You were quoted in a 2021 New York Times piece that people were getting app fatigue. Can you explain that a little more?

Because dating apps have become so popular during the pandemic and people have been swiping, texting and calling with such frequency, it has led to a general feeling of fatigue among many daters. A lot of people are very tired of the constant profile scrolling, partner screening, texting and ghosting.

Some daters are so fatigued they are hiring "dating app assistants" who (for a fee) will do the "work" of online dating for you. They will write your profile, swipe for new potential partners (based on your specific desired criteria), and even text and arrange dates for you. Kind of like a modern-day Cyrano De Bergerac — daters can pay for "relational outsourcing" to combat the fatigue of dating.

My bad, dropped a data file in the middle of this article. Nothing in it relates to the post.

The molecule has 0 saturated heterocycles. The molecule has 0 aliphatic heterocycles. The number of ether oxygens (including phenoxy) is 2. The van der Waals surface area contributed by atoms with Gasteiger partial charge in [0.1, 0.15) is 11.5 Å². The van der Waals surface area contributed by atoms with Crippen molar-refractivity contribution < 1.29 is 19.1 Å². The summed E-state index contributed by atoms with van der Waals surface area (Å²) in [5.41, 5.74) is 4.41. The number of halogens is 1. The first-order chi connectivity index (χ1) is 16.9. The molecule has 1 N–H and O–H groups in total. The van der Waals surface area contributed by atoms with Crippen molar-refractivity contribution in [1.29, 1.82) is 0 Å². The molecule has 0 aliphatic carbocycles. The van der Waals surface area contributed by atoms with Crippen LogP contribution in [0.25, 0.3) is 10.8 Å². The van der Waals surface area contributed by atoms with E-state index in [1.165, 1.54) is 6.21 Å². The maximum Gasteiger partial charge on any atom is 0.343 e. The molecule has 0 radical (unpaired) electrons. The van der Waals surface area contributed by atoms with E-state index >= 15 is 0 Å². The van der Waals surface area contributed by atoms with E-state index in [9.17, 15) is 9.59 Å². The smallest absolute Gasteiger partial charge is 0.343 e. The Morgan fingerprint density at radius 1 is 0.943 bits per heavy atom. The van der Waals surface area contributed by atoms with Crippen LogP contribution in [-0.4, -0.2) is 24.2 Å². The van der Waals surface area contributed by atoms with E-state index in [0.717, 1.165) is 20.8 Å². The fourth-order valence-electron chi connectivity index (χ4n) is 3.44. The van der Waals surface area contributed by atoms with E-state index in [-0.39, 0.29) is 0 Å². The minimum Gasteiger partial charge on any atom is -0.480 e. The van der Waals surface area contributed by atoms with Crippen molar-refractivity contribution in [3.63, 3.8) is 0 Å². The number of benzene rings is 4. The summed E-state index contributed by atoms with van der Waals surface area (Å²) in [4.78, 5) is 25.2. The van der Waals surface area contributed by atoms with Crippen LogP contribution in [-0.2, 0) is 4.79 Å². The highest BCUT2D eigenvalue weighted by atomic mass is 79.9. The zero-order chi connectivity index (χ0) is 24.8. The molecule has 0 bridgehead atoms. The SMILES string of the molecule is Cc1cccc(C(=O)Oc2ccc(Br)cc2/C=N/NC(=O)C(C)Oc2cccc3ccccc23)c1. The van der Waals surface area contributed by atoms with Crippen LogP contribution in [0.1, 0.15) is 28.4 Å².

Personally, how has the pandemic changed some of your research focus areas (if at all) such as social media, online dating and computer-mediated communication?

Interestingly, with the swarm of anger, fear and blame, my research has recently moved more toward online hate speech (go figure — moving from the warm fuzzies of romance to the complete opposite). But there has just been such a surge in (politicized) anger, fear and hatred that has manifested as a lot of angry posts that someone had to investigate it. It's not nearly as glamorous as online dating, but it's so very socially important right now.